William Shield Festival 2018

Monday 9th July TO SATURDAY 14TH JULY 2018

CMWS is proud to announce "Another William Shield Festival", our third annual week long event to celebrate the life and times of this great, but often forgotten, local musician of yesteryear.

William Shield was born in Swalwell in 1748 and rose to the position of Master of the King's Musick and was principal violinist at the Royal Opera House in Covent Garden. He is buried at Westminster Abbey.

Events to celebrate the life and times of this local lad done good will take place in Swalwell (Shield’s birthplace), Whickham and Newcastle upon Tyne. 

For details of individual events please see our Facebook page.

Please come along, there will be something for everyone!

 

Events in the Festival

Festival events include:

  • Two performances of William Shield's 1787 opera The Farmer, featuring the vocal talents of Rocket Opera backed by the William Shield Chamber Orchestra. Each performance will be in a double-bill with Handel's opera Rinaldo
  • Musical workshops for children based on the theme of exploring instruments.
  • A cello recital from Gordon Dixon.
  • A recital on the Flentrop organ.
  • Schlusskonzert featuring Avison Young Musicians and CMWS ensembles.
  • Performances will be held at various venues across Tyne & Wear including Whickham, Swalwell, Jesmond, central Newcastle and Gateshead.

 

For details of individual events please see our Facebook page.

Who was William Shield Anyway?

In 1754, a baby boy named William Shield was born in Swalwell and eventually became famous as England’s leading composer of ballad operas and also as Master of the King’s Music under George IV. 

A pupil of the illustrious Newcastle Cathedral organist, Charles Avison, William became a virtuoso viola player, toured widely and settled in London, helping to found the Covent Garden Opera House. He made a large amount of money, and was constantly associated with royalty and on his death, willed his favourite viola to King George IV.

He was a Founder of the Roast Beef Club and is buried in Westminster Abbey, in the same tomb as Salomon, the virtuoso violinist and orchestral impresario.

Amongst many other works, Shield composed a light opera ‘Rosina’ which was set at Gibside and was the smash hit of 1783! The overture contains a melody strikingly similar to that of ‘Auld Lang Syne’, the melody of which is also close to that of a traditional English folk song. All of this has generated a long-term, spirited controversy about the origins of the splendid Scots song.  During the Festival, you will have the opportunity to compare the various melodies and draw your own conclusions!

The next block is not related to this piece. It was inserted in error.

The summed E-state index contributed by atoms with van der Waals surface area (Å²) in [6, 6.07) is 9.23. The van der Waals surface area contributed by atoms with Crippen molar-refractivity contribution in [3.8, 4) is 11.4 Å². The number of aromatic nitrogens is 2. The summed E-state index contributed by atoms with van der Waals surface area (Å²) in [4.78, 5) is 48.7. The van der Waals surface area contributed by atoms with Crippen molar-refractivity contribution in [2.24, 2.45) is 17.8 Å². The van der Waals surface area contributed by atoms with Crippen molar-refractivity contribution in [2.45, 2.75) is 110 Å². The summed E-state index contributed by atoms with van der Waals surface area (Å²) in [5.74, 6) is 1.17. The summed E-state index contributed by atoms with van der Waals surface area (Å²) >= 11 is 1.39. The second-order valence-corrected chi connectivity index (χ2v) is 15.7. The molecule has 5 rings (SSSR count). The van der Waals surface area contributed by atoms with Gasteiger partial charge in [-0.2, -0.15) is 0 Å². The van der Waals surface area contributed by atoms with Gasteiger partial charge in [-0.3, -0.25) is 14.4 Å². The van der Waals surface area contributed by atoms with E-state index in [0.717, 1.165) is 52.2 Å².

You may like to spot the local area’s memorials to Shield: a striking monument in Whickham St Mary’s Churchyard and a modern plaque presented by Gateshead Council in 2009 and displayed near his birthplace at a site in Swalwell. A clue: the site is now a garage.

Shield died in 1829 and many local folk do not know much, if anything, of this fantastic talent the area fathered. CMWS wish to rectify this and so you will hear, during the Festival, more intriguing facts of William’s life, his contemporary musicians and the literati of the times.

Donors and Sponsors

We would very much like to thank the following friends who have helped to make the William Shield Festival possible:

  • AkzoNobel International Paint Fund @ the Community Foundation
  • Linden Family Fund @ the Community Foundation
  • Sir James Knott Trust
  • Alan England
  • Friends of Gateshead Music Service
  • North of England Musical Tournament Trust
  • Church of St Mary the Virgin in Whickham
  • Holy Trinity Church in Swalwell
  • The Literary and Philosophical Society, Newcastle
  • The Young Pianist of the North Competition
  • The Avison Ensemble
  • St Mary's Visitor Centre
  • The Beamish Museum Choir
  • Swalwell History Society
  • Whickham History Society

 

Wow, we are so lucky to have your support - thank you so much everyone!